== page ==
Mojo marinade (or mojo criollo) is a combination of citrus juice, garlic and oil. In Cuban cuisine it’s used to inject wonderful flavor to meat, usually pork and chicken. The holiday classic, Cuban roast pork starts with a lengthy soak in mojo marinade.
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Let me start by saying that just about every Cuban cook has their own recipe for mojo criollo. And yes, theirs is always the “best”. Having a mojo recipe is just as important as having a good sofrito recipe. Families take pride in their recipe, they get passed down from one generation to the next, with everyone putting their own spin on it.
The ingredients for a Cuban mojo marinade can vary widely and include herbs, spices, even onions and peppers. While some ingredients can be different, at its essence a Cuban mojo contains fresh garlic, oil (usually olive oil or lard), and citrus juice. The traditional citrus used to make mojo is sour orange.
What are sour oranges?
Sour orange, also called bitter orange and Seville orange, is a type of orange with a rough, bumpy skin that produces a sour juice. The color ranges from orange to a pale-yellow with green streaks. The inside can be vibrant to dull orange in color, and they have a lot of seeds.
Sour oranges are not eaten out of hand like sweet oranges. Instead, they are most commonly used to make marinades. Sour orange (or naranja agria in Spanish) is a prominent ingredient in the popular Cuban mojo marinade.
Finding sour oranges and substitutes
During the latter part of the year (near Christmas time) many Latin markets will stock sour oranges. You can find them through-out the year too, but it’s hit or miss.
If sour oranges are not available in your area you can make a rather good substitute by combining orange juice (fresh squeezed is best) and lime juice at a 2:1 ratio. Two parts orange juice to one part lime juice. So, for this mojo recipe it would be 1 cup of fresh squeezed orange juice and ½ cup fresh squeezed lime juice. Shake or stir well to combine.
The last alternative to consider is bottled sour orange juice. It’s not actually made with sour oranges; the ingredients include grapefruit juice and/or other citrus. Even if it’s not the real thing, bottled sour orange juice will still get you that slightly sweet and sour taste you’re looking for. Sour orange juice can be found in the international section of larger grocery stores and online.
This is my family’s mojo recipe. We like to keep it simple around here, so other than the sour oranges you probably have most (or all) of these items in your pantry.
- Garlic – We’ll use a whole head
- Salt – The salt is used to season the mojo, but also to breakdown the garlic. It’s best to use a coarse salt like kosher salt or sea salt.
- Sour Orange Juice – How many oranges to use will depend on how large and juicy they are. Figure on roughly 2½-3 pounds. We’ve used anywhere from 5 to 10 oranges in the past.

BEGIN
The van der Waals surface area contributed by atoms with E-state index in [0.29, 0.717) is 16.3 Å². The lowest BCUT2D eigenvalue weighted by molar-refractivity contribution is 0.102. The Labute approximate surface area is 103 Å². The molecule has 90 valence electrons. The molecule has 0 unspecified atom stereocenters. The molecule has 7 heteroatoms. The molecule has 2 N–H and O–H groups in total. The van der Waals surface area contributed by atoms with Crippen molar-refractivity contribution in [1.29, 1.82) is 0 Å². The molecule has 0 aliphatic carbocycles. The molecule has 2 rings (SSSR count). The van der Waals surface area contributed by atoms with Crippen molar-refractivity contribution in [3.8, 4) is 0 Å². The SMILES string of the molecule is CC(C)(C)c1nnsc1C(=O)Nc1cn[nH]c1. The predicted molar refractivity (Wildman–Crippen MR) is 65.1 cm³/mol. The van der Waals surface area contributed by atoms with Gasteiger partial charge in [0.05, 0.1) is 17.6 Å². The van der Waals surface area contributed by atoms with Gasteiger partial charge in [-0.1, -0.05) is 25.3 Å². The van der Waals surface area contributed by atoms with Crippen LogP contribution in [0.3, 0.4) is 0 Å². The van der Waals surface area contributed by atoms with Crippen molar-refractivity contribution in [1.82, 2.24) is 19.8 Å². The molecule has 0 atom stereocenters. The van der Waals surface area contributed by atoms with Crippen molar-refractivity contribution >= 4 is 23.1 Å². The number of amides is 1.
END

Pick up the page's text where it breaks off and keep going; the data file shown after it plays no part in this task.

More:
- Oil – We stick with the traditional extra virgin olive oil
- Herbs and spices – Dried oregano, cumin and a bay leaf all add flavor
You will also need:
- Mortar and pestle to breakdown the garlic
- Jar or container with a tight-fitting lid – to keep the mojo
- Meat mallet to smash the garlic (or use the side of a large knife)
- Mesh strainer to catch the sour orange seeds
Juice the sour oranges. When you cut them in half, you’ll notice that they have a lot of seeds.
Strain the juice through a mesh strainer to catch all the seeds.
Peel and smash the garlic by separating the cloves and cutting off the tough end. Place the cloves on a cutting board and give each one a good whack with a meat mallet or the side of a large knife. Once you smash the garlic you can pick the peel right off.
Add the garlic and 1 teaspoon salt to a mortar and pestle. Work the garlic until you break it down into small, flat pieces.
Add the smashed garlic, sour orange juice, olive oil, oregano, cumin, 1½ teaspoon salt, and the bay leaf to a bowl or jar. Stir or shake to combine well. Let the marinade sit in the refrigerator for at least 1 hour, a few hours to overnight is better. Shake or stir well before using.
You may also like:
- 1½ cups Sour Orange Juice how many oranges to use will depend on how large and juicy they are (about 2½-3 pounds)
- 1 Garlic Head peeled and smashed (about 10-12 large cloves)
- 2½ teaspoons Coarse Salt divided (1 teaspoon to breakdown the garlic and 1½ teaspoon for the marinade) – we use kosher salt
- 2 tablespoons Extra Virgin Olive Oil
- 1 teaspoon Dried Oregano
- ¼ teaspoon Cumin
- 1 Bay Leaf
- You will also need: Mortar and pestle, Jar or container with a tight-fitting lid, Meat mallet to smash the garlic (or use the side of a large knife), Mesh strainer
- Juice the sour oranges, strain to remove the seeds.
- Peel and smash the garlic.
- Add the smashed garlic and 1 teaspoon salt to a mortar and pestle. Work the garlic until you break it down into small, flat pieces.
- Add the smashed garlic, sour orange juice, olive oil, oregano, cumin, 1½ teaspoon salt, and the bay leaf to a bowl or jar. Stir or shake to combine well.
- Let the marinade sit in the refrigerator for at least 1 hour, a couple of hours to overnight is better. Shake or stir well before using.